Work in Progress at Pharr International Bridge
Projects at the Bridge
For two years within the program that the United States called the ‘560’ and which now is the ‘559;’ entities such as the city of Pharr, TX., either owners or owners of the bridges can invest money in projects in federal areas - in this case in the import batch. The city of Pharr, TX. applied a year and a half ago requesting two projects, which have already been approved.
What does it consist of?
The first project is the one that to date presents more progress; this is the connectivity of the Texas Department of Inspection area known as the Border Safety Inspection Facility (BSIF,) which has a year and a half of being built. The only port that has it to date is the Nuevo Laredo Bridge; Pharr in this case would be the second, only they do not have the port connectivity of the inspection area. In this process the city of Pharr is already involved with the USDA, Tax Dot and CBP.
To have such connectivity the city of Pharr is anticipating an investment of 1.5 million dollars to fulfill that connectivity, and at the same time separate the empty trucks coming from Mexico to the United States that are about 800 per day. “By doing this we can have more fluidity inside the port, faster in the entrance and exit to it. This project was already delivered more than 4 months ago, we are only waiting for the Washington approval to be able to follow up with the construction of the first phase, hoping that it will be towards the end of 2017.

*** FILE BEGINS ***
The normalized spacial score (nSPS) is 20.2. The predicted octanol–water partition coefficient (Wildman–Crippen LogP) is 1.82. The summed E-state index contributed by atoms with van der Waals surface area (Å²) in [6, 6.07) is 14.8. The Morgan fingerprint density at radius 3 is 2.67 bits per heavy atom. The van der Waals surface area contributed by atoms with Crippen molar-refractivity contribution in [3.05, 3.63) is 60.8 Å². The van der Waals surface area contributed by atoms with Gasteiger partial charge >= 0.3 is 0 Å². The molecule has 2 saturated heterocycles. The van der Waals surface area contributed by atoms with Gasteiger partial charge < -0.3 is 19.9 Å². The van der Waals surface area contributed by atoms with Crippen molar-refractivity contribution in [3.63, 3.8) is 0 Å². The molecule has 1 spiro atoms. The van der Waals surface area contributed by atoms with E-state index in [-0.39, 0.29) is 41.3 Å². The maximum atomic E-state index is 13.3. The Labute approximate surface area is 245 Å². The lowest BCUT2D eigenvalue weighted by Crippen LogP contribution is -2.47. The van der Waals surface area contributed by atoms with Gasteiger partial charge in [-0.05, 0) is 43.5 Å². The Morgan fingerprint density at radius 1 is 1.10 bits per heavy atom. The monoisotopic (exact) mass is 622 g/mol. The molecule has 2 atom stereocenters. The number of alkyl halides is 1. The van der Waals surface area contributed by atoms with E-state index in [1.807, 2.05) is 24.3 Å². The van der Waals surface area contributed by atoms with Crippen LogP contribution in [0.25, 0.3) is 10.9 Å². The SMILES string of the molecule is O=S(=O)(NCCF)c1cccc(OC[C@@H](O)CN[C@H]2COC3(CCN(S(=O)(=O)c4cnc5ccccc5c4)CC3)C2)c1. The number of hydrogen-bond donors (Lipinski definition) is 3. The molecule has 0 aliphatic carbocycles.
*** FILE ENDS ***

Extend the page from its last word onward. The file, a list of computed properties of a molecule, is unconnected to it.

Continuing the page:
More lanes, greater fluidity at crosses
These projects have to do with the extension of both entry and exit lanes. As a reference, Fred Browen, operations director of the Pharr International Bridge commented that since the start of operations of this crossing in 1994 there were only 2 exits; with the implementation of these projects there could be two additional outputs; a total of 8 entries and 4 exits. Additional departures and tickets will be for the exclusive use of certified companies to move traffic coming from Mexico to the United States.
Another 3 projects will focus on expanding the ‘inspection bay’ in the intensive area; there would be about 30 inspection areas for 16 of them for cold rooms of perishable products, in addition is expected the construction of a laboratory for products coming from Mexico. “To have that ability to train U.S. entomologists, USDA, FDA so that cargo coming from Mexico can move more swiftly into the port,” said Fred Browen, director of operations at the Pharr International Bridge.
Capacity in crosses
Currently, between 2,300 and 2,500 trucks daily cross the United States to Mexico, this represents approximately a capacity of 65 %; with the projects to be implemented in the port, capacity will increase to 80%.
“This is like building another bridge to have greater capacity and better fluidity on the surface and within U.S. Customs,” said Fred Browen.